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Investment In UK Tech Passes £10bn For First Time

Posted-on January 2020 By Cat Rutter Pooley

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Is the British tech scene finally catching up?

Investment in UK-based tech start-ups surpassed £10bn for the first time last year- up 44 per cent from 2018 and more than France and Germany combined, according to research from Dealroom and Tech Nation.

Meanwhile blow-ups like WeWork could dampen enthusiasm for the much-larger US tech start-up industry.
We've loved this article by Cat Rutter Pooley, who touches upon the relative position of the UK tech scene in comparison to the rest of the European market.

'A booming tech industry could in time help revitalise subdued IPO markets in both the UK and Europe. But while there have been some European tech successes in recent years (Spotify and payments group Adyen were high profile 2018 listings), start-ups flush with cash are staying private for longer. Fintechs such as Revolut, Monzo and TransferWise have attracted plenty of funds in the private market. That gives little comfort to IPO bankers. And a rush of cash to UK tech scene creates a new problem: is WeWork-style valuation inflation also heading over here?

Briefly

Tullow Oil piled disappointment on disappointment when it slashed production forecasts, axed its chief executive and scrapped its dividend in December. More follows on Wednesday. The oil and gas explorer warns of pre-tax write-offs of $1.5bn in its 2019 results after cutting its oil price forecast by $10 a barrel to $65pbl and reducing its reserves estimate. Total revenues for last year will be around $1.7bn and gross profit $700m.

Persimmon is the latest of the housebuilders to report after Taylor Wimpey on Tuesday. Completions fell 4 per cent last year and revenues 2.4 per cent (to £3.7bn) as the group has prioritised improving quality over sales volumes. Selling prices were steady. Housebuilders stand to be one of the biggest beneficiaries of political stability, but it is still too early to see the general election effect in results. Persimmon will give a 2020 housing market outlook update next month.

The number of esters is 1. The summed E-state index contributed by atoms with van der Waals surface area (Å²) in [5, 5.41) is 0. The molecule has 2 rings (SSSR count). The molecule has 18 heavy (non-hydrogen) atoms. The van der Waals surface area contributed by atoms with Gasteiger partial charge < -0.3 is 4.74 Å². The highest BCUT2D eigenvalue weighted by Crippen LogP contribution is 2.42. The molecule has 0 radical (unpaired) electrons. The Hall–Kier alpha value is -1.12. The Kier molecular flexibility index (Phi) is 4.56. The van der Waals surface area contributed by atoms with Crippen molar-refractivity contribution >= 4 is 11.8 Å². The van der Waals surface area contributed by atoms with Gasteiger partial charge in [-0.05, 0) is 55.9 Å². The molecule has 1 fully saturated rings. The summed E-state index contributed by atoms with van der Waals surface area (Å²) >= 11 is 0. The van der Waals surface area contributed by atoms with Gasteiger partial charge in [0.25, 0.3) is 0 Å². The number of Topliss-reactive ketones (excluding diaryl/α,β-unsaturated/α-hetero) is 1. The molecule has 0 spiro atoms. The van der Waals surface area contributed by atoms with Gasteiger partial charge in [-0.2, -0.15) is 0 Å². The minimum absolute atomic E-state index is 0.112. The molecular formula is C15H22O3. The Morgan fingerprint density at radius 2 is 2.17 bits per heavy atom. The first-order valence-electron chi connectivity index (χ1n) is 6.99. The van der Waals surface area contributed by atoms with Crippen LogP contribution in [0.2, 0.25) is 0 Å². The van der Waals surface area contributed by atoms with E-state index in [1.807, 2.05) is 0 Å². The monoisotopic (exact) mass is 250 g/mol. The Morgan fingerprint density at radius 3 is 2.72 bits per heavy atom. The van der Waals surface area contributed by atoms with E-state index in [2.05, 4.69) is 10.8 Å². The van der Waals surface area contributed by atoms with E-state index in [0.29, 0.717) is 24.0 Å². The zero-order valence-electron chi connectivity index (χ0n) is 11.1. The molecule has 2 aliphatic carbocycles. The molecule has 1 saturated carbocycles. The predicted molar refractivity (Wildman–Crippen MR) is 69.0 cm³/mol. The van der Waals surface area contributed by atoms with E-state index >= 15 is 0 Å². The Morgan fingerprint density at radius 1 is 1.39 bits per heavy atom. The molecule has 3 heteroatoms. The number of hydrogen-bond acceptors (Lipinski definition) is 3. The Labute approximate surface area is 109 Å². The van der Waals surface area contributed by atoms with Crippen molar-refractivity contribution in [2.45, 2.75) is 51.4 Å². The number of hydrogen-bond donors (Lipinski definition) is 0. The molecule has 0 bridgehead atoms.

Finally subprime lender Provident Financial also has an update out. Its credit card arm Vanquis Bank delivered results “modestly above expectations due to favourable delinquency and tight cost control”. Its car finance unit Moneybarn did modestly worse because of higher impairments. Profits for 2019 should be in line with market expectations of £155-£166m.

Job moves

Telecoms group Liberty Global has appointed Severina Pascu as chief financial officer and deputy chief executive of Virgin Media. The move is part of an overhaul of the UK broadband company, and comes at a critical time for the business (more on that here). Ms Pascu is a former banker who has headed Liberty’s Swiss cable business UPC since 2018.

EY UK needs a new managing partner. Steve Varley, chairman and managing partner for the past nine years, is stepping back from day-to-day management to take on a new global role. Full story is here.

Beyond the Square Mile

JPMorgan Chase unveiled its strongest annual profitability since before the financial crisis, boosted by a vigorous rebound in trading revenues in the final three months of the year. Citigroup and Wells Fargo also had results out, kicking-off earnings season. Lex explains JPMorgan’s surge in profitability while Due Diligence, our M&A newsletter, looks at what’s next for the US bank and its inimitable CEO Jamie Dimon (pictured above).

Boeing ceded the crown as the world’s biggest plane maker last year to rival Airbus as it struggled to contain the fallout from its troubled 737 Max passenger jet. The US aircraft maker received new orders for 246 aircraft in 2019 — the lowest number in at least two decades — which fell to a negative 87 after cancellations. Deliveries of 380 were down by more than half on 2018’s 806, and the lowest since 2008. Before the grounding of the 737 Max, Boeing had been predicting deliveries of between 895 and 905 commercial jets for 2019.

Tesla’s soaring share price has put Elon Muskwithin touching distance of the first tranche of a $50bn incentive package designed to keep him at the helm of the electric car maker. The company’s shares gained 2.5 per cent on Tuesday, closing in on $538 a share, valuing its equity at $97bn. If the stock reaches $554.80, Tesla would hit a valuation of $100bn. If it holds that level for six months, it would unlock the first of several potential share-based payments to Mr Musk, worth just under $350m. To unlock the full $50bn by 2028, however, Mr Musk would have to increase Tesla’s annual revenues to $175bn, from about $24bn today, as well as raise underlying earnings to $14bn, from about $2bn today, and its market cap to $650bn.

Closing quote — essential comment before you go

Jonathan Guthrie Passive fund management is a big success built on a big fallacy. It has created an industry that has hitched a lucrative free ride on the backs of stock pickers and will soon face the issue that confronts all titans: their outsized impact on business and society.

Edwin Heathcote The very particular mix of blood, drink and sweat found at Smithfield Market is essential to London’s survival as something more than a tourist simulacrum of a real city.'

This article was written by Cat Rutter Pooley and published on FT.com.

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